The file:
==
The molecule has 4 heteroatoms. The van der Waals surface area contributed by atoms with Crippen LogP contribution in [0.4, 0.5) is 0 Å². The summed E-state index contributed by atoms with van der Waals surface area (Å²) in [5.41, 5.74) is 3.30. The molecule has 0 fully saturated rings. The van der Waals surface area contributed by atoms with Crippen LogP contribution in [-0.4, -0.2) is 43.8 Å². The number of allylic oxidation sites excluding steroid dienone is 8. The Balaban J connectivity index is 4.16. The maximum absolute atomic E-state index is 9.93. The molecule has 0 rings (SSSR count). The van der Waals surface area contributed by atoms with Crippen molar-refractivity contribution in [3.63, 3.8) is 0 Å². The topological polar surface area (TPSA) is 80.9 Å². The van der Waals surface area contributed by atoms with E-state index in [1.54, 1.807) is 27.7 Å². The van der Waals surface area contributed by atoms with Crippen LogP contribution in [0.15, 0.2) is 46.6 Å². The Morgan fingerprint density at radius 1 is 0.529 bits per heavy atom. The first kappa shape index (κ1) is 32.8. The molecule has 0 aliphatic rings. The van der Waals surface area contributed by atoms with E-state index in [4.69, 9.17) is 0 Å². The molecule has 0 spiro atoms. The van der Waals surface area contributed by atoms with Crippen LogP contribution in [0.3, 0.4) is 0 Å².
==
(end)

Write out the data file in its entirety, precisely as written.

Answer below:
The molecule has 4 heteroatoms. The van der Waals surface area contributed by atoms with Crippen LogP contribution in [0.4, 0.5) is 0 Å². The summed E-state index contributed by atoms with van der Waals surface area (Å²) in [5.41, 5.74) is 3.30. The molecule has 0 fully saturated rings. The van der Waals surface area contributed by atoms with Crippen LogP contribution in [-0.4, -0.2) is 43.8 Å². The number of allylic oxidation sites excluding steroid dienone is 8. The Balaban J connectivity index is 4.16. The maximum absolute atomic E-state index is 9.93. The molecule has 0 rings (SSSR count). The van der Waals surface area contributed by atoms with Crippen molar-refractivity contribution in [3.63, 3.8) is 0 Å². The topological polar surface area (TPSA) is 80.9 Å². The van der Waals surface area contributed by atoms with E-state index in [1.54, 1.807) is 27.7 Å². The van der Waals surface area contributed by atoms with Crippen LogP contribution in [0.15, 0.2) is 46.6 Å². The Morgan fingerprint density at radius 1 is 0.529 bits per heavy atom. The first kappa shape index (κ1) is 32.8. The molecule has 0 aliphatic rings. The van der Waals surface area contributed by atoms with E-state index in [4.69, 9.17) is 0 Å². The molecule has 0 spiro atoms. The van der Waals surface area contributed by atoms with Crippen LogP contribution in [0.3, 0.4) is 0 Å².